Whiteley said the group members recognize that FERC will have to have final planning oversight. "There needs to be an ultimate decider at that level," he said. But the planning of grid operations on the state and regional levels is already hugely complex. Interconnection planning should be built from the bottom up, he added.

"If you don't get the regions right, you can't get the interconnection right," said Peter Fox-Penner, a principal of the Brattle Group, which has analyzed the integration of renewable power into the grid in several regions. "Realistically, even if you told a federal planning entity to do an interconnection plan, you'd have to break it up into regional computer runs and then harmonize them."

An initial analysis of linking new wind and solar power into the Eastern Interconnection was issued this year by the Joint Coordinated System Plan, whose members included PJM, the Tennessee Valley Authority and Midwest ISO. The study concluded that 15,000 miles of new high-voltage transmission lines would have to be added, at a cost of $80 billion, to supply 20 percent of the Eastern Interconnection's electricity needs with renewable power in 2024. But the plan's author said that its computer analysis was not detailed enough to establish that the resulting network could be run reliably and economically.

'The list of names is growing'

"We have really big questions we've never had before, in terms of integrating new resources and new technologies," Whiteley said.

Advocates of renewable electricity fear that its development will be thwarted unless a new transmission planning process is created that can overcome resistance from utilities that don't welcome competition from wind or solar power outside their territories.

Although FERC's legal authority over interstate transmission lines and wholesale electricity sales is undisputed, its earlier attempt to tighten federal rules on energy companies' transmission networks was blocked in Congress by allies of power suppliers in the Southeast and Northwest.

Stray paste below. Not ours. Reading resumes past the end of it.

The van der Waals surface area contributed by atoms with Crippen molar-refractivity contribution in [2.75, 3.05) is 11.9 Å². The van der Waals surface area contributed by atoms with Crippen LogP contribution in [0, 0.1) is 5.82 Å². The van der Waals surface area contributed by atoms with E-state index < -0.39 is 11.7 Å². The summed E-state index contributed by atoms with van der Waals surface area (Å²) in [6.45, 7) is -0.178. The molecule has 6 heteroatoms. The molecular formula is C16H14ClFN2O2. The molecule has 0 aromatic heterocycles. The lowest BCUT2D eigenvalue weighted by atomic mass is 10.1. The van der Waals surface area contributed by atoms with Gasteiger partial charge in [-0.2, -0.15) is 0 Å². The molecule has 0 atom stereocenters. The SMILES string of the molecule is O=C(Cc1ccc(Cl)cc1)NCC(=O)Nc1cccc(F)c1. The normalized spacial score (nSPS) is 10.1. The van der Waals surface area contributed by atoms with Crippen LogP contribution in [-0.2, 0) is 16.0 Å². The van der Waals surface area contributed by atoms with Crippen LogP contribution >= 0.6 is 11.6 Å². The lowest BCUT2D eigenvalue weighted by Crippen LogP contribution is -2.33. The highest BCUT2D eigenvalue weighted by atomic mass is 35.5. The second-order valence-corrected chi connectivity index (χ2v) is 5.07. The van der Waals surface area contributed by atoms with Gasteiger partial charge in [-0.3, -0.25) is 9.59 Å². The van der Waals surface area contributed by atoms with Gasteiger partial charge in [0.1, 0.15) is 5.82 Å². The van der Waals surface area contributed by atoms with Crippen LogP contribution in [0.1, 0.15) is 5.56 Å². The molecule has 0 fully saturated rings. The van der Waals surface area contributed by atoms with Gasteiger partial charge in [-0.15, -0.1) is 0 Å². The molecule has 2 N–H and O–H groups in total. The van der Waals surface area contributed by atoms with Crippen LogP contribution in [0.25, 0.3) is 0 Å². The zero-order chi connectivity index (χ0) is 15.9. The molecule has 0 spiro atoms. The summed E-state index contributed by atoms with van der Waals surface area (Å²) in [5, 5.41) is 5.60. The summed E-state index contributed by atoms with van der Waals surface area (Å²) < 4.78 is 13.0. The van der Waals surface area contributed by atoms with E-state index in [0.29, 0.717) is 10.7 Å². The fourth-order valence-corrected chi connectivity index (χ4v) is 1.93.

The groundswell of support for renewable energy has made transmission grid expansion a top priority, but the issue of federal control appears far from settled.

"It's a completely different story when you're talking about federal planning authority," said Kevin Kolevar, a principal with ClearView Energy Partners LLC and the former head of Energy Department's transmission office in the Bush administration. "There isn't a capacity here to undertake that now. FERC can't do that. The DOE can't do that." A new federal grid planning operation would take several years to get going, he said.

Whiteley said the group is not planning to lobby Congress on its position."We're not going to come to a conclusion over legislation. That's up to the individual companies," he said.

The group discussed whether to seek an Energy Department grant from the $80 million provided in the 2009 stimulus bill for transmission network planning, but has not decided whether to do so.

The Atlanta meeting is "just the start," Whiteley said. "The list of names is growing, and the interest from other regional planning entities is growing. I've not heard of anybody in the East involved in regional planning who's said this is the wrong way to go."

Correction

Sen. Murkowski is a member of the Republican Party. An earlier version of the story gave an incorrect party identification.